I found the following on a blog, The Pentagon Brief:
Over 1,000 US servicemembers, DoD civilian employees and contractors are in the Republic of Georgia even as Russian attack aircraft and tanks continue their assault.

About 130 Americans are stationed in Georgia to train the Georgian armed forces for peacekeeping and anti-terrorist operations, including preparing units for deployment to Iraq.

Approximately 1,000 additional personnel from U.S. Army Europe’s Southern European Task Force, the 21st Theater Sustainment Command, the state of Georgia Army National Guard, Army Reserve, U.S. Marine Reserve, Sailors and Airmen are in Georgia for the Immediate Response 2008 multinational training exercise. Soldiers from other European nations participated in Immediate Response 08 as well.
Googling "Operation Immediate Response", I got a hit from a U.S. Marines website that was down, but the cached story was confirmatory that U.S. troops were in Georgia in July.

Stars and Stripes, the U.S. military's newspaper, reported on Tuesday, August 12, 2008;
U.S. personnel responsible for training members of the Georgian military remain stationed inside the volatile country, where fighting erupted Friday between Russia and Georgia over the breakaway province of South Ossetia.

The U.S. European Command said on Monday that there were no plans at this time to withdraw the U.S. military trainers from the country. There are still 127 U.S. trainers in Georgia, where the American forces had been preparing the Georgian army for operations in Iraq......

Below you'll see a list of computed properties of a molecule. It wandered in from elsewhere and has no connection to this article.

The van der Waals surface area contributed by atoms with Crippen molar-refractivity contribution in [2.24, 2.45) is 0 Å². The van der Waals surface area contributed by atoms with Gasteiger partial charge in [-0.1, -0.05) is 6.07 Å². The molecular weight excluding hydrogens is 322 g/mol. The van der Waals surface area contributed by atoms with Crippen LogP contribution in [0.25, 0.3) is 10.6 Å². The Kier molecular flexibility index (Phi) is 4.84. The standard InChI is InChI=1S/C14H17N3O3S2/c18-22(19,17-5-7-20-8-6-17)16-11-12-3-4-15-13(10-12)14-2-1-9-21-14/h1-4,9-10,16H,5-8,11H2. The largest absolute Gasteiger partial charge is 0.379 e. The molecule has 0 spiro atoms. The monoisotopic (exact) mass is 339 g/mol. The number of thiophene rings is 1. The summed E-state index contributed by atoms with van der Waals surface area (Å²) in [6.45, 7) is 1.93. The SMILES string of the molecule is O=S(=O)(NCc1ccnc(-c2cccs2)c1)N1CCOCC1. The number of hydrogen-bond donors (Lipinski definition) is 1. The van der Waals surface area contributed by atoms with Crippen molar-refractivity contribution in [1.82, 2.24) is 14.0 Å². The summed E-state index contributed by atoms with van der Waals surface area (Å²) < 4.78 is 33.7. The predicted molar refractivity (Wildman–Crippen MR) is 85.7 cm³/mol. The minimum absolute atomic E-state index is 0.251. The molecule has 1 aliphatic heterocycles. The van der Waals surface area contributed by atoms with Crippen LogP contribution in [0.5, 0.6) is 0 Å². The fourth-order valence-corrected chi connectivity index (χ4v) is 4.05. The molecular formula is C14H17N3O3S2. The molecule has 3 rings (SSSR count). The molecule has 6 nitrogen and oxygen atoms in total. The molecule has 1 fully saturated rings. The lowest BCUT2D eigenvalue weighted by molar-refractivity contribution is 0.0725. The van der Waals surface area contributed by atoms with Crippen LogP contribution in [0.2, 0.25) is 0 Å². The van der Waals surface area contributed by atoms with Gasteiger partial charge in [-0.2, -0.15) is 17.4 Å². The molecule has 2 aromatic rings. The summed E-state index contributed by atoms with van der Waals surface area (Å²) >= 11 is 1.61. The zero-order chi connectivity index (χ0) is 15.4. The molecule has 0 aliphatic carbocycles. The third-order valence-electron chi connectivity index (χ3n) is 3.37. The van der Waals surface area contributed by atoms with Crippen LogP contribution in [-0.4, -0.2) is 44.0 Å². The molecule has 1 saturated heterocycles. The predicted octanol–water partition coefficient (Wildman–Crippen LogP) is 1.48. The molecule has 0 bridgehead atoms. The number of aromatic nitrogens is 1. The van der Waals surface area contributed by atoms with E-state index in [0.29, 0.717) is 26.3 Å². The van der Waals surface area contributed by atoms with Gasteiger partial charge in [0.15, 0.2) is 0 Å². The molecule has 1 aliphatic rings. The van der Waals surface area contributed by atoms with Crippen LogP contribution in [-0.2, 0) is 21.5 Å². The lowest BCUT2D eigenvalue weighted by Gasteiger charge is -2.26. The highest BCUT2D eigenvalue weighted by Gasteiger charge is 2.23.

Regarding the military personnel, EUCOM stated that they are not engaged in the conflict and are removed from where the fighting is happening.

In addition to the trainers, 1,000 soldiers from the Vicenza, Italy-based Southern European Task Force (Airborne) and the Kaiserslautern-based 21st Theater Sustainment Command, along with Marine reservists with the 3rd Battalion, 25th Marines out of Ohio, and the state of Georgia’s Army National Guard’s 1st Battalion, 121st Infantry recently participated in "Immediate Response 2008."

That exercise, which had the U.S. troops operating from Vaziani, concluded on Thursday. That base, near the capital of Tbilisi, was bombed by Russian aircraft over the weekend, Georgian officials said.
There seems to be little controversy over this history, as reported by China View:
In June of 1992, Russia, Georgia and South Ossetia established peacekeeping forces, which were responsible of implementing peacekeeping mission in the conflict region.

On August 8 of this year, Georgia troops marched into South Ossetia and bombed the capital city of South Ossetia, which worsened the situation there immediately.
Comment: The New York Times might well have reported that there were U.S. forces in Georgia at the time of the Georgian incursion into South Ossetia.

I suppose it is possible that the Russians mistook the purposes of the American troops in Georgia, or that they are taking advantage of their presence for a disinformation campaign.

The situation illustrates the dangers in use of military maneuvers in this region. It is easy to see how they could have been misinterpreted by the Georgians or the Russians, or indeed how they could be used as a pretext by either of those parties.

On the other hand, I recall the stories, stories that seem well founded, that during the 1980 Reagan-Carter election campaign the Republicans held secret discussions with the Iranians encouraging them to keep the hostages that were taken from our Embassy; Carter certainly lost that election due to the hostage crisis. JAD

No comments: